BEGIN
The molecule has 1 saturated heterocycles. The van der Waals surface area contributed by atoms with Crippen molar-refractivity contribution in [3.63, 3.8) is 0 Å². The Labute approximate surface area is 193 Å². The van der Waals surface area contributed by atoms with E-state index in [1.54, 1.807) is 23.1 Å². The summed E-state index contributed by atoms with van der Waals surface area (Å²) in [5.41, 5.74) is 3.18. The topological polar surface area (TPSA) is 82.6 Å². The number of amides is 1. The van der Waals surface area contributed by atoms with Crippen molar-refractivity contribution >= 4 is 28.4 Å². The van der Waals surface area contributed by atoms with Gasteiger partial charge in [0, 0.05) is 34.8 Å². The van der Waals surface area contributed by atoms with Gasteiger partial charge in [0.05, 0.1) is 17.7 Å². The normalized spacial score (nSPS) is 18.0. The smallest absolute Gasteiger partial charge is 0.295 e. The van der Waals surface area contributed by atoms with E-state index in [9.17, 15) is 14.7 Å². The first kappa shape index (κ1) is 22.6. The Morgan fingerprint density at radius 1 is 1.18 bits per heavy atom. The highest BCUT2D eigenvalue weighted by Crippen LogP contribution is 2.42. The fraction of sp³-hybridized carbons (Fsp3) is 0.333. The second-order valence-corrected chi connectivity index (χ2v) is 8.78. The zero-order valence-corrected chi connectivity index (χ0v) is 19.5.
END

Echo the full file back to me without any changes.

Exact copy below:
The molecule has 1 saturated heterocycles. The van der Waals surface area contributed by atoms with Crippen molar-refractivity contribution in [3.63, 3.8) is 0 Å². The Labute approximate surface area is 193 Å². The van der Waals surface area contributed by atoms with E-state index in [1.54, 1.807) is 23.1 Å². The summed E-state index contributed by atoms with van der Waals surface area (Å²) in [5.41, 5.74) is 3.18. The topological polar surface area (TPSA) is 82.6 Å². The number of amides is 1. The van der Waals surface area contributed by atoms with Crippen molar-refractivity contribution >= 4 is 28.4 Å². The van der Waals surface area contributed by atoms with Gasteiger partial charge in [0, 0.05) is 34.8 Å². The van der Waals surface area contributed by atoms with Gasteiger partial charge in [0.05, 0.1) is 17.7 Å². The normalized spacial score (nSPS) is 18.0. The smallest absolute Gasteiger partial charge is 0.295 e. The van der Waals surface area contributed by atoms with E-state index in [9.17, 15) is 14.7 Å². The first kappa shape index (κ1) is 22.6. The Morgan fingerprint density at radius 1 is 1.18 bits per heavy atom. The highest BCUT2D eigenvalue weighted by Crippen LogP contribution is 2.42. The fraction of sp³-hybridized carbons (Fsp3) is 0.333. The second-order valence-corrected chi connectivity index (χ2v) is 8.78. The zero-order valence-corrected chi connectivity index (χ0v) is 19.5.